HSBC has become the first foreign lender in China to set up a Chinese Communist Party committee in an in-country investment banking venture, the Financial Times reported Thursday.
HSBC Qianhai Securities installed a CCP committee after HSBC’s stake in the joint venture increased from 51 to 90 percent, the FT said, citing two people familiar with the decision.
Chinese law requires every company to set up its own CCP committee but the rule is “not yet widely enforced” among foreign banks, the newspaper added.
Such committees can place party representatives at a company’s managerial level, but people close to HSBC told the FT that the committee in question would not have any management role.
HSBC did not immediately respond to AFP’s request for comment.
Senior employees at foreign banks warned that HSBC’s move will pressure competitors to follow suit and some have been looking into the option, the FT reported.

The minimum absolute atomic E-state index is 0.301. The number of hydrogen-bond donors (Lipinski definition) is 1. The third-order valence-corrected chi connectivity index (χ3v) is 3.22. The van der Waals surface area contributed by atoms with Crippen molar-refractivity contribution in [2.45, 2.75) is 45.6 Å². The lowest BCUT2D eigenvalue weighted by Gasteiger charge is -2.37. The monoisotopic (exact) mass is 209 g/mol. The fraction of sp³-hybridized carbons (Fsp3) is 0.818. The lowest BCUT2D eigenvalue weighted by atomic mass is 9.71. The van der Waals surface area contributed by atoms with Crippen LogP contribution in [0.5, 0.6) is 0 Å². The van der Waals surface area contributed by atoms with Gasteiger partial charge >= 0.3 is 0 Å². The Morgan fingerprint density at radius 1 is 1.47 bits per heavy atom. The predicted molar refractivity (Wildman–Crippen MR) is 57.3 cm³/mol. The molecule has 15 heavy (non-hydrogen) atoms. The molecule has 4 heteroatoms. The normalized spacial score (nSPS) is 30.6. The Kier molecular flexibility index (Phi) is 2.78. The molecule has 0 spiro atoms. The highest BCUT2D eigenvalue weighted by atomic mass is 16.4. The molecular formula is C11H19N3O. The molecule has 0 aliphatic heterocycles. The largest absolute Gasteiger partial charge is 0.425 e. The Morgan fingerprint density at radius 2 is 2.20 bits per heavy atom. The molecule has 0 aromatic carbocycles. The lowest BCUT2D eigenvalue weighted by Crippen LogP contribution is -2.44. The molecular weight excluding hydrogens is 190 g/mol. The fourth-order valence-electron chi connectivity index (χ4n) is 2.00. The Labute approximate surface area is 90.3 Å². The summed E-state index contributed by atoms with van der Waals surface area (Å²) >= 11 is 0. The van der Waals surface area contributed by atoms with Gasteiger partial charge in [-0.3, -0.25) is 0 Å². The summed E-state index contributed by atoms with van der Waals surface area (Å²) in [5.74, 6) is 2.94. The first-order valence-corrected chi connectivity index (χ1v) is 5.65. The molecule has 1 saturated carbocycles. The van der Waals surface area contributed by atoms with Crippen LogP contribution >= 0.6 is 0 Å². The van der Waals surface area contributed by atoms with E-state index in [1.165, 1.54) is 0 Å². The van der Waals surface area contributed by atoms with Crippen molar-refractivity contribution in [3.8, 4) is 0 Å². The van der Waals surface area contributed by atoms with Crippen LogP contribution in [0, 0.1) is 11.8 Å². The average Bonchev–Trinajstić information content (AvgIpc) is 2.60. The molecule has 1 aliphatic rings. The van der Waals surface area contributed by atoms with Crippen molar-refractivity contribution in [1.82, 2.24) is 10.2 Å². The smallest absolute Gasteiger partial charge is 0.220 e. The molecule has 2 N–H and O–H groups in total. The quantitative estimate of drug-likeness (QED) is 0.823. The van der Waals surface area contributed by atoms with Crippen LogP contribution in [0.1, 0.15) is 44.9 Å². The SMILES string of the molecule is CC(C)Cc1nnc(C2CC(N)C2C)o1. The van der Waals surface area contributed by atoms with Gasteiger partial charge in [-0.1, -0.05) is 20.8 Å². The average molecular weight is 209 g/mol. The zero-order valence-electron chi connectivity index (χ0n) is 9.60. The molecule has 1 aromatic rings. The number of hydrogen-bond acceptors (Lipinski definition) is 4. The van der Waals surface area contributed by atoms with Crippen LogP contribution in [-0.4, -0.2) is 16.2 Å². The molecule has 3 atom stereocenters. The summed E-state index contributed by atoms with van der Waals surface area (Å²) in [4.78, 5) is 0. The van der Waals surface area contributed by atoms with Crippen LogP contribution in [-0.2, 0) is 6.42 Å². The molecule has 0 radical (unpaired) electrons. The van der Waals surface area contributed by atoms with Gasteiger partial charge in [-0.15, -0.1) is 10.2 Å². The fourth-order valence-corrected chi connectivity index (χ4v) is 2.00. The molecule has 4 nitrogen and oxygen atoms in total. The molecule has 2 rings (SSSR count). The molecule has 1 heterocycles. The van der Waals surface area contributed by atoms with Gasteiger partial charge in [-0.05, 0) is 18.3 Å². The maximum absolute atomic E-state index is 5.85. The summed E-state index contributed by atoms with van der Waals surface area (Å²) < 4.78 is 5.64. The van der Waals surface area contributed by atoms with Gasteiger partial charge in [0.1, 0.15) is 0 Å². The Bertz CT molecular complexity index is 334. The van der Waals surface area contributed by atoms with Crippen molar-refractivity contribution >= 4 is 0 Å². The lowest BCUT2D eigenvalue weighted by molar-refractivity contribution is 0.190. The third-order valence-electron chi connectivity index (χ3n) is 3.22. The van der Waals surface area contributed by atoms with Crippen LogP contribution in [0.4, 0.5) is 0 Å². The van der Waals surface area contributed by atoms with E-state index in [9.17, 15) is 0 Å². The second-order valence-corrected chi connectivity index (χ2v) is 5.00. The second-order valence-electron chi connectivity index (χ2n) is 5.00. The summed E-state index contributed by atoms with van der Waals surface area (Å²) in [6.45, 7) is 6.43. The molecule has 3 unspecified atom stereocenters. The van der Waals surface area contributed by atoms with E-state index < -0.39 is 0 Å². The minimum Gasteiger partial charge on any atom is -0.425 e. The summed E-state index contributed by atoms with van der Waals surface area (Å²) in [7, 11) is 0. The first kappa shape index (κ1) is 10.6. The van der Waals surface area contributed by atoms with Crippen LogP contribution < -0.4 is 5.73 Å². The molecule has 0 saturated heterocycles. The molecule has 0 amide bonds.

Last year, HSBC announced it would embark on a multi-year strategic pivot to Asia and the Middle East, with ambitions to lead Asia’s wealth management market.
The bank said it would invest US$6 billion in Hong Kong, China and Singapore and hire more than 5,000 wealth advisors — while slashing 35,000 jobs and cutting its retail operations in the United States and France.
HSBC has around 7,000 staff in mainland China, according to the FT.
The bank has been caught in ongoing geopolitical tensions between China and the West in recent years, coming under pressure from both sides.
British and American politicians have criticised the bank for complying with Hong Kong’s controversial national security law, including freezing the accounts of activists.
Separately, the bank drew flak from Beijing for providing information to US prosecutors that led to the arrest of Huawei executive Meng Wanzhou in 2018.
In April, HSBC’s largest shareholder Ping An Insurance Group called for the bank to split off its Asian operations, noting the difficulty of balancing between east and west.
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